A Piece of the Puzzle

Long time readers know that I've written a fair amount about the origins of Chinese martial arts and how they changed during the 20th Century.  I reviewed the landmark book Marrow of the Nation by Andrew D. Morris back in May of 2009.  Here is a little excerpt of what I wrote:
The lineages allowed people to pretend they came from a great and pure martial line of masters dedicated to nothing but martial virtue and pure technique.  Inventing the lineages allowed people to write religion, rebellion and performance out of history. Some of the lineages may have been real, but they were not pure.  By claiming a lineage people were also renouncing the past, both real and imagined, they were saying in effect,  ‘Now THIS art, which was unfortunately secret for many generations is now totally clear and open!  Anyone with four limbs and two ears can learn it!’

There was a guy named Chu Minyi who served as a minister for the Kuomintang.  He invented something called Taijicao (Tai Chi Calisthenics) and in 1933 wrote a book called Tai Chi Calisthenics Instructions and Commands.  “Whereas traditional tai chi was simply too difficult for any but the most dedicated martial artist to master, tai chi calisthenics were pleasingly easy to learn and practice.”  They could be done in a few minutes and they used a counting formula like jumping jacks.  He also gets credit in the book for inventing the Tai Chi Ball practices.  (Hey, I didn’t write the book, but those tai chi ball exercises always looked a little too much like rhythmic gymnastics for my taste.)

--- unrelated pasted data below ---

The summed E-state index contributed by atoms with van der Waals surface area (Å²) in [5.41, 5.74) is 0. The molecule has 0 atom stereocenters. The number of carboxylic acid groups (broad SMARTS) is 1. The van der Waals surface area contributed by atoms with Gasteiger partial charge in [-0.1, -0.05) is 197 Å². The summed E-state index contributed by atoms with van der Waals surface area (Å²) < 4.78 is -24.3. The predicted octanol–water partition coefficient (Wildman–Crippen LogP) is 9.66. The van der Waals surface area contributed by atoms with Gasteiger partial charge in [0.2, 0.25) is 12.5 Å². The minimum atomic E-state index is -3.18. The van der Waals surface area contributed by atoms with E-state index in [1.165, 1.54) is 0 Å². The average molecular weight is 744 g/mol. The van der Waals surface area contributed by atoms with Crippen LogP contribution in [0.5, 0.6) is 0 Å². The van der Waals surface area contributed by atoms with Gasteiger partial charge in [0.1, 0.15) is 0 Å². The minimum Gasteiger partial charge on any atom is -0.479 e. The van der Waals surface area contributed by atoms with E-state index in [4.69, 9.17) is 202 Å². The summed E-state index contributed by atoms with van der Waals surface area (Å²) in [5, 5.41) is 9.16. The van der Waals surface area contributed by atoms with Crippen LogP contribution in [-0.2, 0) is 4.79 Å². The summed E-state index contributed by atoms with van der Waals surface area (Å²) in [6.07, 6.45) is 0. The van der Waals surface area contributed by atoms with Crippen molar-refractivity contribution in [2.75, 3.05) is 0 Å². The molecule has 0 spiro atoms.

Chu’s Tai Chi Calisthenics were performed on stage at the 1936 Olympics.  Fortunately or unfortunately he was a peace activist and so naturally supported the Japanese when they invaded and was later executed for treason.  But not before performing one last taijquan set in front of the firing squad.

Before reading Marrow of the Nation I had not heard of Chu Minyi.  But low and behold he has appeared on Youtube!  This stuff is mind blowing. 

His form and the push-hands are good, 'though I think it gets less lively in the later part of the form.  But the outfit is awesome!  Make sure you watch the whole thing because you see him doing Taiji ball and "stick" exercises on some weird apparatuses he invented.  This was before the invention of bungee cords or even dynamic rope so he must have done this with natural rubber.  Great stuff.  Then we see him playing tai chi hacky-sack! wow.  But what is he doing in his undies?  Grilling hotdogs maybe?

Tragic, weird and wonderful all at the same time.